United States. The card also serves as a valid identification
      document and proof that the alien is eligible to live and work in
      the United States.
  • Comment.  Green card holders need to be aware
    that taking a treaty tie-breaker position to file as a nonresident
    alien for U.S. income tax purposes could adversely impact their
    immigration status and cause an unintended expatriation.

Q2. Who Is a Long-Term Resident?

Answer.

  • Any individual (other than a U.S. citizen) who has been a
    lawful permanent resident of the United States (a “green
    card” holder) in at least eight out of the last 15 taxable
    years ending with the year in which the “long-term resident
    expatriated” (i.e.,ceases to be treated as a lawful permanent
    resident of the United States).

Unlike U.S. citizens, U.S. “green card” holders can
expatriate involuntarily, by having their “green card”
revoked for abandonment, criminal conviction or other deportable
offenses.

  • Revocation for Abandonment. A “green card” holder who
    takes up residence abroad risks having the green card revoked for
    abandonment. This can occur if the “green card” holder is
    absent from the U.S. continuously for more than one year or absent
    extensively (more than 50 percent) with only short visits to U.S.
    Visiting the U.S. once or twice per year, owning a personal
    residence or bank/retirement account in U.S. does not protect
    against abandonment.
    • A re-entry permit preserves “green card” status while
      residing abroad.
    • A “treaty tie-breaker” is deemed to have expatriated
      as of the date of “commencement” of foreign residence
      under a treaty unless the individual waives treaty benefits and
      notifies the IRS on IRS Forms 8833 and 8854.
  • Relinquishment. A “green card” holder can voluntarily
    relinquish his or her “green card” by filing Form I-407
    (Record of Abandonment of Lawful Permanent Resident Status) and
    avoid coming within the eight out of 15-year test by surrendering
    his/her “green card” before the first day of Year
    Eight.

Computation Mechanics:

    • Determine the 15-year period that ends when the “green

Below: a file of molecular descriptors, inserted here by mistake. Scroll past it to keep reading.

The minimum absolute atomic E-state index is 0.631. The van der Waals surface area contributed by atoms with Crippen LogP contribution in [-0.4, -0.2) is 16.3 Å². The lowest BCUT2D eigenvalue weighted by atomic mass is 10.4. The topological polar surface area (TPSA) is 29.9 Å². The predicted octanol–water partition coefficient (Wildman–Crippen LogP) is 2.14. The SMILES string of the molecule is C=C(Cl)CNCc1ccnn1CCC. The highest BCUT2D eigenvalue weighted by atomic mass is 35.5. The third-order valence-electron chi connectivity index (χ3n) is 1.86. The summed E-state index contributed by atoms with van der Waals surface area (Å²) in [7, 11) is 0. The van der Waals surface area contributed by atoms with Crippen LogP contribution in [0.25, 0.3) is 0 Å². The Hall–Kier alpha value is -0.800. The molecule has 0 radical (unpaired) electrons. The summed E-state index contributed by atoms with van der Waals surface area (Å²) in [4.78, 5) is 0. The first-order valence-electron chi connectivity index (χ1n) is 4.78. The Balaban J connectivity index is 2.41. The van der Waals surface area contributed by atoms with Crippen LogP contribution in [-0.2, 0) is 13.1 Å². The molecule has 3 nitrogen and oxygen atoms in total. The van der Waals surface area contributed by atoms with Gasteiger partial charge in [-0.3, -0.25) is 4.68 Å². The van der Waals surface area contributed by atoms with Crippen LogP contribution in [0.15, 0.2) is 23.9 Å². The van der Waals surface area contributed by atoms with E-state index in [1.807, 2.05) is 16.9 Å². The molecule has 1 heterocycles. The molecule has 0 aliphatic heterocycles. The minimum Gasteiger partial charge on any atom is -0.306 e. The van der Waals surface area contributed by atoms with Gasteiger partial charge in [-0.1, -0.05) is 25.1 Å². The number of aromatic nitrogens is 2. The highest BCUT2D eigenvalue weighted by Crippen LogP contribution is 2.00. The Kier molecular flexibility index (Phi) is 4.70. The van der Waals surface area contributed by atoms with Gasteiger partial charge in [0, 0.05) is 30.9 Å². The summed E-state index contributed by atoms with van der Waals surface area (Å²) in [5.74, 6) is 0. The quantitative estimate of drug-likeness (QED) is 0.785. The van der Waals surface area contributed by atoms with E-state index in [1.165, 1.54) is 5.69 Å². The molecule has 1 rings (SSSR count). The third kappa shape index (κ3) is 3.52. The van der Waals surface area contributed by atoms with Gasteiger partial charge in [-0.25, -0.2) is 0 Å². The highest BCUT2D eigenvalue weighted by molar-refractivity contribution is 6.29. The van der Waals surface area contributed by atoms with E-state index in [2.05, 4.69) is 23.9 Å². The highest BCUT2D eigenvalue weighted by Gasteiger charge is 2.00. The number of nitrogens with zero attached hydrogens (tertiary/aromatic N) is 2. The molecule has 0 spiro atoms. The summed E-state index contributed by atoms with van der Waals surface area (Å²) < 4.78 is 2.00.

card” is relinquished.
    • Note, if an individual is a lawful permanent resident of the
      U.S. at any time during the calendar year, then that individual is
      a lawful permanent resident for that year. For example, arrival in
      the U.S. on Dec. 31 counts as a full year as does departure from
      the U.S. on Jan. 1.
    • A “green card” holder that is a lawful permanent
      resident for eight out of 15 years is viewed as expatriating for
      tax purposes if the individual 1) voluntarily abandons his/her
      “green card”; 2) elects to be a resident of a foreign
      country under treaty tie-breaker provisions and does not waive
      treaty benefits; or 3) the government administratively or
      judicially terminates alien’s “green card”
      status.
  •  Tax planning considerations for “green card”
    holders:
    • Leave U.S. and surrender “green card” by filing Form
      I-407 before first day of eighth year.
    • If “green card” holder desires to return to foreign
      home for a period of time without jeopardizing “green
      card” status, obtain re-entry permit in advance of trip.
    • If “green card” holder” wants to continue to
      reside in U.S. but wants to avoid long-term resident
      classification, timely surrender “green card” and obtain
      nonimmigrant visa status.
    • Become a U.S. citizen. A U.S. citizen can reside abroad forever
      without losing citizenship.
  • Comment. An alien who is in the U.S. on a nonimmigrant
    visa and is a U.S. resident under the “substantial
    presence” test cannot  become a
    long-term resident subject to the U.S. expatriation rules.

IV. Planning Considerations

Q1. What Should You Consider Before Expatriating?

Answer.

  • Obtain timely and accurate immigration and tax advice.
  • Have a valid second nationality or citizenship.
  • Carefully identify ownership and value of all assets and
    liabilities.
    • Consider how property rights impact who owns which assets.
      • Pre or post-nuptial agreement?